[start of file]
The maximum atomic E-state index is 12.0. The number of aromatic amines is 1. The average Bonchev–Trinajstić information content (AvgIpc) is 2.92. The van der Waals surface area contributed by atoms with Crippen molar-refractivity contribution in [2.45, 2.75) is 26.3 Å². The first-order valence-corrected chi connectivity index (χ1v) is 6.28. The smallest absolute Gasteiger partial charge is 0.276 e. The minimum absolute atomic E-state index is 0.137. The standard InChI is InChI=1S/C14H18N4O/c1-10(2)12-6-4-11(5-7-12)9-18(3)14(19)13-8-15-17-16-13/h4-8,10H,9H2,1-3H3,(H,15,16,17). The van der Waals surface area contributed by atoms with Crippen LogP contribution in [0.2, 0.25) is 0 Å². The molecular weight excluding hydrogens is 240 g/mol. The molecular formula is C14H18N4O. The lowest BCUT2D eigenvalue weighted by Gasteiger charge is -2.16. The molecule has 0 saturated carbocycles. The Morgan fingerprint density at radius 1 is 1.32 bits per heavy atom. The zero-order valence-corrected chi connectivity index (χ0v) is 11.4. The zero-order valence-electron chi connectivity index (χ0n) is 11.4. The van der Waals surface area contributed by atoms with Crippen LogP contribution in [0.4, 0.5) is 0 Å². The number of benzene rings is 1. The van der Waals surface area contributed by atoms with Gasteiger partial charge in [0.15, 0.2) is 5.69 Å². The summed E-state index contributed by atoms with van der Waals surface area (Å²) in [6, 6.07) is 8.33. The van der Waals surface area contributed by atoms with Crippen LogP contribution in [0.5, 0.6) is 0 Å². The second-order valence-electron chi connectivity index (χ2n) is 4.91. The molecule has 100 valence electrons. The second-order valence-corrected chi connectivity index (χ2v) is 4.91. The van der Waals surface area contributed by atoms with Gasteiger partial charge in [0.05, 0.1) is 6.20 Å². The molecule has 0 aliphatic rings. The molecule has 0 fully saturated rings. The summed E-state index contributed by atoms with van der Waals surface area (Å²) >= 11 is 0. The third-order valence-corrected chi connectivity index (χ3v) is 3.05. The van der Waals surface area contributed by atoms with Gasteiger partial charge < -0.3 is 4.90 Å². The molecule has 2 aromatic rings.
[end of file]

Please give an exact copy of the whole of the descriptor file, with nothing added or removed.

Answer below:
The maximum atomic E-state index is 12.0. The number of aromatic amines is 1. The average Bonchev–Trinajstić information content (AvgIpc) is 2.92. The van der Waals surface area contributed by atoms with Crippen molar-refractivity contribution in [2.45, 2.75) is 26.3 Å². The first-order valence-corrected chi connectivity index (χ1v) is 6.28. The smallest absolute Gasteiger partial charge is 0.276 e. The minimum absolute atomic E-state index is 0.137. The standard InChI is InChI=1S/C14H18N4O/c1-10(2)12-6-4-11(5-7-12)9-18(3)14(19)13-8-15-17-16-13/h4-8,10H,9H2,1-3H3,(H,15,16,17). The van der Waals surface area contributed by atoms with Crippen LogP contribution in [0.2, 0.25) is 0 Å². The molecular weight excluding hydrogens is 240 g/mol. The molecular formula is C14H18N4O. The lowest BCUT2D eigenvalue weighted by Gasteiger charge is -2.16. The molecule has 0 saturated carbocycles. The Morgan fingerprint density at radius 1 is 1.32 bits per heavy atom. The zero-order valence-corrected chi connectivity index (χ0v) is 11.4. The zero-order valence-electron chi connectivity index (χ0n) is 11.4. The van der Waals surface area contributed by atoms with Crippen LogP contribution in [0.4, 0.5) is 0 Å². The number of benzene rings is 1. The van der Waals surface area contributed by atoms with Gasteiger partial charge in [0.15, 0.2) is 5.69 Å². The summed E-state index contributed by atoms with van der Waals surface area (Å²) in [6, 6.07) is 8.33. The van der Waals surface area contributed by atoms with Crippen LogP contribution in [0.5, 0.6) is 0 Å². The second-order valence-electron chi connectivity index (χ2n) is 4.91. The molecule has 100 valence electrons. The second-order valence-corrected chi connectivity index (χ2v) is 4.91. The van der Waals surface area contributed by atoms with Gasteiger partial charge in [0.05, 0.1) is 6.20 Å². The molecule has 0 aliphatic rings. The molecule has 0 fully saturated rings. The summed E-state index contributed by atoms with van der Waals surface area (Å²) >= 11 is 0. The third-order valence-corrected chi connectivity index (χ3v) is 3.05. The van der Waals surface area contributed by atoms with Gasteiger partial charge < -0.3 is 4.90 Å². The molecule has 2 aromatic rings.